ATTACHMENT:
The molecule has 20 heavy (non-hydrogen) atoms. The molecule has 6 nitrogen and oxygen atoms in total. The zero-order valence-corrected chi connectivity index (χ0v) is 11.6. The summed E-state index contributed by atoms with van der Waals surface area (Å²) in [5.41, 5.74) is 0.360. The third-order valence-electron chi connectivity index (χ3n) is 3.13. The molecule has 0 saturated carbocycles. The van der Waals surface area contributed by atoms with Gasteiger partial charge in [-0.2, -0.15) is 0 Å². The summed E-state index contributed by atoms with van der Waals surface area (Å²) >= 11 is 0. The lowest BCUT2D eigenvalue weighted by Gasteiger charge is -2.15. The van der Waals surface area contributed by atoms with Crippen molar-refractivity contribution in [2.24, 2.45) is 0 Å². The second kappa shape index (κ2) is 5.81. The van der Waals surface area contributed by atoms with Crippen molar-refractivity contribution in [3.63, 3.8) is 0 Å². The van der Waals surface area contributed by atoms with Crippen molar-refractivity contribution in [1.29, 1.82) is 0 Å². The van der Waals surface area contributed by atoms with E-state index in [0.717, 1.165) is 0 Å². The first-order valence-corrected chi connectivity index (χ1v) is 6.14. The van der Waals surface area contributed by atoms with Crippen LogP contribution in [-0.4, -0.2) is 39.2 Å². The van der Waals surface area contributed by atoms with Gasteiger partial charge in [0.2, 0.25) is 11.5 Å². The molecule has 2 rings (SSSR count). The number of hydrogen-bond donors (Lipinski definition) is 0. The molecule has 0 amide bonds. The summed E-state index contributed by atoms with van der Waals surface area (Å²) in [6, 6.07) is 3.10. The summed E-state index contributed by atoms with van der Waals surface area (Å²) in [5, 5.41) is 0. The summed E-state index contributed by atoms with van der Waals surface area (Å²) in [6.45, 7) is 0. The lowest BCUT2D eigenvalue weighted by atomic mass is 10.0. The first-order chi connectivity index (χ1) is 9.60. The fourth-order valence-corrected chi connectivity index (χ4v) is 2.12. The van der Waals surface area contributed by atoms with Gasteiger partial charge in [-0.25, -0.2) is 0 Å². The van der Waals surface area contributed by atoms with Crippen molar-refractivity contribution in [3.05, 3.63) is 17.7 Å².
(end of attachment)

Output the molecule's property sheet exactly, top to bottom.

The molecule has 20 heavy (non-hydrogen) atoms. The molecule has 6 nitrogen and oxygen atoms in total. The zero-order valence-corrected chi connectivity index (χ0v) is 11.6. The summed E-state index contributed by atoms with van der Waals surface area (Å²) in [5.41, 5.74) is 0.360. The third-order valence-electron chi connectivity index (χ3n) is 3.13. The molecule has 0 saturated carbocycles. The van der Waals surface area contributed by atoms with Gasteiger partial charge in [-0.2, -0.15) is 0 Å². The summed E-state index contributed by atoms with van der Waals surface area (Å²) >= 11 is 0. The lowest BCUT2D eigenvalue weighted by Gasteiger charge is -2.15. The van der Waals surface area contributed by atoms with Crippen molar-refractivity contribution in [2.24, 2.45) is 0 Å². The second kappa shape index (κ2) is 5.81. The van der Waals surface area contributed by atoms with Crippen molar-refractivity contribution in [3.63, 3.8) is 0 Å². The van der Waals surface area contributed by atoms with Crippen molar-refractivity contribution in [1.29, 1.82) is 0 Å². The van der Waals surface area contributed by atoms with E-state index in [0.717, 1.165) is 0 Å². The first-order valence-corrected chi connectivity index (χ1v) is 6.14. The van der Waals surface area contributed by atoms with Crippen LogP contribution in [-0.4, -0.2) is 39.2 Å². The van der Waals surface area contributed by atoms with Gasteiger partial charge in [0.2, 0.25) is 11.5 Å². The molecule has 2 rings (SSSR count). The number of hydrogen-bond donors (Lipinski definition) is 0. The molecule has 0 amide bonds. The summed E-state index contributed by atoms with van der Waals surface area (Å²) in [6, 6.07) is 3.10. The summed E-state index contributed by atoms with van der Waals surface area (Å²) in [5, 5.41) is 0. The summed E-state index contributed by atoms with van der Waals surface area (Å²) in [6.45, 7) is 0. The lowest BCUT2D eigenvalue weighted by atomic mass is 10.0. The first-order chi connectivity index (χ1) is 9.60. The fourth-order valence-corrected chi connectivity index (χ4v) is 2.12. The van der Waals surface area contributed by atoms with Gasteiger partial charge in [-0.25, -0.2) is 0 Å². The van der Waals surface area contributed by atoms with Crippen molar-refractivity contribution in [3.05, 3.63) is 17.7 Å².